Need to zero AR15

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I recently acquired my first AR15. Along with it, a Troy folding rear sight and Vortex SPARC red dot. My thinking is that the zeroing process would be best achieved at an indoor range. If this is true, do you have recommendations of where I might go in the Hillsboro/Beaverton/Portland area? Maybe I can do this outdoors. If so, what will I need to bring/construct for stabilization and accuracy?

Thanks so much for the help.
 
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why indoor range? i've never even heard of an indoor range in the portland metro area that's open to centerfire rifles. i suggest going to an open range. the only range i shoot at is Clatskanie Rifle and Pistol Club... we're open to the public on the weekends. everything you need is there- sand bags, rifle stands, tables, target stands... just bring targets and a stapler.

what method you planning to use?
 

PDXSparky

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None of the indoor ranges in the whole Willamette Valley will let you shoot your AR at their facilities. Some will let you shoot pistol caliber centerfire rifles.

bkb0000"s suggestion to visit the Clatskanie Rifle and Pistol Club is a good one. Might also consider the English Pit just over the river in Washington.
 
Look up and print out the 25-meter zeroing target. Do three round groups from 25-meters, and adjust your windage and elevation until you consistenty have a three round shot group within the small circle. This is a "battlesight zero" and will place the shot in the same spot at 250-meters (if you do your part).
 
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tri county is another good one and that is fairly close to you; however the closest distance you can place the target would be 50 yards. but that should be fine. I just help a friend zero his new AR in at 50 and he went from shooting 15 inch groups to 1 inch groups in the matter of 8 to 10 rounds.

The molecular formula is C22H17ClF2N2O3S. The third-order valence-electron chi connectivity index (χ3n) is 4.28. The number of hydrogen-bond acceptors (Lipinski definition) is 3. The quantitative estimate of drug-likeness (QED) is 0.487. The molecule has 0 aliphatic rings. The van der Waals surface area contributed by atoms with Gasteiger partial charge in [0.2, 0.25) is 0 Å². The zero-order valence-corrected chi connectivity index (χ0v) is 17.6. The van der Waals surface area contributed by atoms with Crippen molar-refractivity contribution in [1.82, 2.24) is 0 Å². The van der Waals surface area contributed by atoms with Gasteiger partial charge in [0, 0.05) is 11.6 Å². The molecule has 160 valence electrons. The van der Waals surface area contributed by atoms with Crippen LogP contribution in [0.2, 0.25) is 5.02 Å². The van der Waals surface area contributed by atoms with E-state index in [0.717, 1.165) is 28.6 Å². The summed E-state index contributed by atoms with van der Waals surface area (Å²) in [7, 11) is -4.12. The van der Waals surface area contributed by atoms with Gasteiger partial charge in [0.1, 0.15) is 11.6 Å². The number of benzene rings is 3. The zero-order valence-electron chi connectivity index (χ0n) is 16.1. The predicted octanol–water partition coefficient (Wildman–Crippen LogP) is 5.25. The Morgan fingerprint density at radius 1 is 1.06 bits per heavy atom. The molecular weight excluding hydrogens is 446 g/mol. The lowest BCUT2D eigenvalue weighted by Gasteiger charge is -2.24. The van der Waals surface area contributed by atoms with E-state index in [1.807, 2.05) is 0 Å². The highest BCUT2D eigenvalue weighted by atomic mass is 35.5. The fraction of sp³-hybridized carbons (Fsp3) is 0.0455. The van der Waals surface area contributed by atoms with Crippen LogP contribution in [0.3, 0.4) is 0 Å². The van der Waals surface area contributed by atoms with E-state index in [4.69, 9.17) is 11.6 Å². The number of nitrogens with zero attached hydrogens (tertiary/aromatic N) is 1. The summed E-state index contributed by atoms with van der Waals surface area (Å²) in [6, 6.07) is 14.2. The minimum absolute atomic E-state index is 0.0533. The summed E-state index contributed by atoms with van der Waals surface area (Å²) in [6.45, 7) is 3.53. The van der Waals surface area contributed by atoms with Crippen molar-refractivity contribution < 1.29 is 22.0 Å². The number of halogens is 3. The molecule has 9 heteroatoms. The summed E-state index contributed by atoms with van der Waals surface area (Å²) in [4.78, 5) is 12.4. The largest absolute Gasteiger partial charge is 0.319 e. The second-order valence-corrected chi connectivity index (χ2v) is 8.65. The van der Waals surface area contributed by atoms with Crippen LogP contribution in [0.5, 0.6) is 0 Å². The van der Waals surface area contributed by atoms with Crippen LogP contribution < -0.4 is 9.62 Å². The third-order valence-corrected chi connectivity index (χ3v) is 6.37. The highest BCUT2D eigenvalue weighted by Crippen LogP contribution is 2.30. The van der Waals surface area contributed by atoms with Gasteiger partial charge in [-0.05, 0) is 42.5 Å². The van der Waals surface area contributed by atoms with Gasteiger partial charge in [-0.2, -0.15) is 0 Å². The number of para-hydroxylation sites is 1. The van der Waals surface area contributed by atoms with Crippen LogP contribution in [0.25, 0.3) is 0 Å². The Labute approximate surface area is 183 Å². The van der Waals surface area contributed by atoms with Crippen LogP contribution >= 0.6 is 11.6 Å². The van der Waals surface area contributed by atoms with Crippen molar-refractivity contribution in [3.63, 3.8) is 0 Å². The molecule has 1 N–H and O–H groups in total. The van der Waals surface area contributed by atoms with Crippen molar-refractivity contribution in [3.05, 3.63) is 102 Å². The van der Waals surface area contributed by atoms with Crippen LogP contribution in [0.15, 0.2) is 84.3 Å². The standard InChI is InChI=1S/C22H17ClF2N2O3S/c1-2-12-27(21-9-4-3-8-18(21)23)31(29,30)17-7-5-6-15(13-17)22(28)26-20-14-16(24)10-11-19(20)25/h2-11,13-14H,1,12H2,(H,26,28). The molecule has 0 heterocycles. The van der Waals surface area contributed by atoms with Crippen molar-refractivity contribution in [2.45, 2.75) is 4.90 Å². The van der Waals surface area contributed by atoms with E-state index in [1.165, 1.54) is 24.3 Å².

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tri county is another good one and that is fairly close to you; however the closest distance you can place the target would be 50 yards. but that should be fine. I just help a friend zero his new AR in at 50 and he went from shooting 15 inch groups to 1 inch groups in the matter of 8 to 10 rounds.
a 50/200 zero is ideal for ARs.. the bullet never strays more than 2" from your POI from muzzle out to 250m. no hold-under.

i'm pretty sure- last i checked, which was a couple years ago, i should say- that TCGC doesn't have any open days, though... and $300 is a lot to fork over to zero your weapon.
 
Go to English Pit in Camas. That's where I go all the time. Great outdoor range and the people that works there are very helpful. I would help you zero your rifle if I happen to go. I already helped two people zero in their red dots on their ARs a few weeks ago. I believe it's about $17 all day and you can bring as many guns and ammo as you like.
 
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coregrind
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I just had a friend mention TCGC today. From the looks of their site, full membership is the only option. I'll probably pass on that at this point. Maybe though.

I was thinking 100-meters at first and already have some rifle zero targets. At a minimum I was going to do the 25-meter zero. From the sounds of it, 50-meter might be ideal. I'm guessing I can use the targets I have for whatever distance.

The English Pit sounds like it's going to be the place. Depending on the weather, I'm likely hitting it sometime this week.

Thanks again for all of the suggestions.
 
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I'll take you to TCGC as my guest. quite honestly I find it funny that anyone who has a gun and likes to shoot doesnt become a member. its like 120 bucks a year after your first year and you can shoot just about anything there.

pm me if you wanna take me up on the offer.

I just had a friend mention TCGC today. From the looks of their site, full membership is the only option. I'll probably pass on that at this point. Maybe though. He also said Clackamas allows the AR15 and was certain he saw someone shooting .223 rounds. I don't know what to believe at this point so a call to them is definitely needed.